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Early Breeders.
The earliest mentioned breeder is of the 19th century. Dr. Walthier, of Germany. He explained that the breed was called Leoninus merely because of the trim, not by possessing a fierce lion-like personality. The next breeder we know of actually played a part in the Löwchens resurrection. Breeding and exhibiting Löwchen at the turn of the century, as the breed was making what seemed its final bow, was Maximillian Coninck from Belgium.

The most important client he had came to him in 1897. She was Madame Bennert, then a young married woman, acquiring her first Löwchen. This was the start of a lifetime love affair between Madame Bennert and her pride of lions.
A little known person also emerges as having a hand in the resurrection of the Löwchen. Herr Professor Kurt Konig, from the Zootechnisches Rotenburg in Germany began gathering Löwchen at the turn of the century for genetic research. He called the dogs gathered into his breeding program Kobaldt-Mascotts and Kobaldt-Daumlinge. He and his research associates gathered dogs that were extremely hardy, healthy and outgoing. He did not tolerate shy dogs. After they gathered the dogs best suited for the program, they closed their breeding programs to dogs from outside. It was not until he was elderly and made contact with Madame Bennert, that his dogs contributed to the gene pool of today's dogs. Madam Bennert and Professor Konig determined that their dogs stemmed to common ancestors and so they would be of use to both breeding programs.

On December 6th, 1957, a black and white bitch named Quinte was transferred to Madame Bennert, and registered by her with the ALSH registry as Fgitane, on June 11th, 1958. Fgitane was bred to Blaguer and on September 27th, 1958 she produced the litter that Judith came from. Whether Madame Bennert sent dogs to professor Konig is unknown. Sadly Fgitane was the only dog from his program to be incorporated into Madame Bennerts breeding program. What became of his dogs is unknown.

Madame Bennert Steps Forward.
Madam BennertIn Brussels, 1896, Madam Bennert was a young married woman. Looking for the ideal family pet, she discovered the Lowchen. She bought her first Löwchen from Maximillian de Coninck in 1987. While she had no intention of becoming a breeder, she was keenly interested in the breed. It was not until World War 11, that she realized she would have to step forward to save the breed. By the end of the dark days of World War 11, breed registries had become disorganized and disappeared. Madam Bennert realized that there was no one breeding or registering Löwchen any longer. Her fear was that the breed would disappear into the mists of time as so many other breeds did during that period, and as had done during World War 1. She resolved to save the Löwchen and began research to find quality specimens of the breed. In her words: "After a long and disappointing search I finally found two wonderful females; one was blue and came from (the town of) Lille, and the other was biscuit colored and came from the area of Dieghem. After a long search I finally found a blue male and this was the beginning of the breed's second chance."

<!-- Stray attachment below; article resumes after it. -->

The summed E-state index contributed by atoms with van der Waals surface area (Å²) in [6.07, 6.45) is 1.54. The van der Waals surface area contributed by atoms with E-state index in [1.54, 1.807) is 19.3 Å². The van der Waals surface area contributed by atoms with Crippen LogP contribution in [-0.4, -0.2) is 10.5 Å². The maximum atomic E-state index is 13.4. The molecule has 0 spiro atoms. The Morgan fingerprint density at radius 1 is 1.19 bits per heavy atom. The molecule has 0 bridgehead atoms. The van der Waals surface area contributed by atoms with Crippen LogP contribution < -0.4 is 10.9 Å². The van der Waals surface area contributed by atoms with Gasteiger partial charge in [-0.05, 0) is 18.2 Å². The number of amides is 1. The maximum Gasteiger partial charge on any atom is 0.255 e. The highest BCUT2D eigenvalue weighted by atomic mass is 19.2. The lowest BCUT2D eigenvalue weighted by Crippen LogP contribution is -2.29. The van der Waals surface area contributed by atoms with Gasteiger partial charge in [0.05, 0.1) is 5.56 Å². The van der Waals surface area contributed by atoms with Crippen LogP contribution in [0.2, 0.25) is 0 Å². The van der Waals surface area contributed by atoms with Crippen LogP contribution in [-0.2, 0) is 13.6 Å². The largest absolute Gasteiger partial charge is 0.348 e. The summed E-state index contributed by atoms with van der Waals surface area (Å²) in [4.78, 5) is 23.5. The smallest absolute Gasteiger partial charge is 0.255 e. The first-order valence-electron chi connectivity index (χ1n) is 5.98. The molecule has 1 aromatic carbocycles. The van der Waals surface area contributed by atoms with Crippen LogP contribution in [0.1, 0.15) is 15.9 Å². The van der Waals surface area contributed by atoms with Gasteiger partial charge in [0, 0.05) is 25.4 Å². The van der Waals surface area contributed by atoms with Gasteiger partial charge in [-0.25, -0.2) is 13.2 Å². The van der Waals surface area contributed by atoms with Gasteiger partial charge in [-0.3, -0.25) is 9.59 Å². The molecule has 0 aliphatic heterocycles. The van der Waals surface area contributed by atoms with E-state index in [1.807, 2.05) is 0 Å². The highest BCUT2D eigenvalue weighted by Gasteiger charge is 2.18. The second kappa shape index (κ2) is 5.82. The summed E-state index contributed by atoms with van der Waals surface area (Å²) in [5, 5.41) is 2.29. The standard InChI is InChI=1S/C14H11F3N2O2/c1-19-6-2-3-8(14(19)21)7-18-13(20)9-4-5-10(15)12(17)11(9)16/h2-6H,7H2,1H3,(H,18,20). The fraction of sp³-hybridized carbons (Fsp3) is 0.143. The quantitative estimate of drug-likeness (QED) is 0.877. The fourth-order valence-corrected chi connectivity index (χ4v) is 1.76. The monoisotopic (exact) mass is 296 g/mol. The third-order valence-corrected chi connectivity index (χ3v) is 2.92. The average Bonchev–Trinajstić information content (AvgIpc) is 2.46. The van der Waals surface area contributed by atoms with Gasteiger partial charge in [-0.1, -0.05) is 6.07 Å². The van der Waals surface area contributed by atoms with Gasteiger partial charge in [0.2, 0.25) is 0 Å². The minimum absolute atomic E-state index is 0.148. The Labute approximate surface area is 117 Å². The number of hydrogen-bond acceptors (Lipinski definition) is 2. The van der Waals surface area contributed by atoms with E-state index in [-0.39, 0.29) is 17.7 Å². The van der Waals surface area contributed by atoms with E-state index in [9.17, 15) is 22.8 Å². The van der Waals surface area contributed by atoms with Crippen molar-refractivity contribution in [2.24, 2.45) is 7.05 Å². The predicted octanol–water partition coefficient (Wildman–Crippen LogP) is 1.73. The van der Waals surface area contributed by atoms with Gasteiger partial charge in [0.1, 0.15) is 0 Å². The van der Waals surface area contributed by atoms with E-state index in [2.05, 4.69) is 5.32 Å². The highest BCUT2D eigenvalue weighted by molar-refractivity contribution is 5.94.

The first three Löwchen registered and used for breeding were Ulan, born in 1946, Sirginia who was born in 1944, and Z'Marquise whose birth date is unknown but was registered in 1949. Madame Bennert bred Ulan and Sirgrina. Her first litter was born April 13th, 1948. Madame Bennert kept Xandre, a male out of the litter, and her breeding program was underway.

Through the years Madame Bennert traveled far and wide to publicize the breed. Her travels took her to Germany where, when searching for a hunting dog for her nephew, she met Dr. Rickert.

Madam Bennert with LowchenDr. Rickert was a veterinarian who had a special interest in genetics. Madam Bennert asked him to advise her with her breeding program, which he agreed to do so. He and his wife became close friends with Madam Bennert. They traveled back and forth between Belgium and Germany. Their visits were consumed with discussion of the breeding program to save the breed. As Madame Bennert aged she began asking Dr. Rickert to take over the breeding program, but he did not really have an interest in breeding the small dogs. But, as Madam Bennert became more infirm with age, he was struck with the realization that if he did not begin to take over, Madam Bennert's work would be for nothing!

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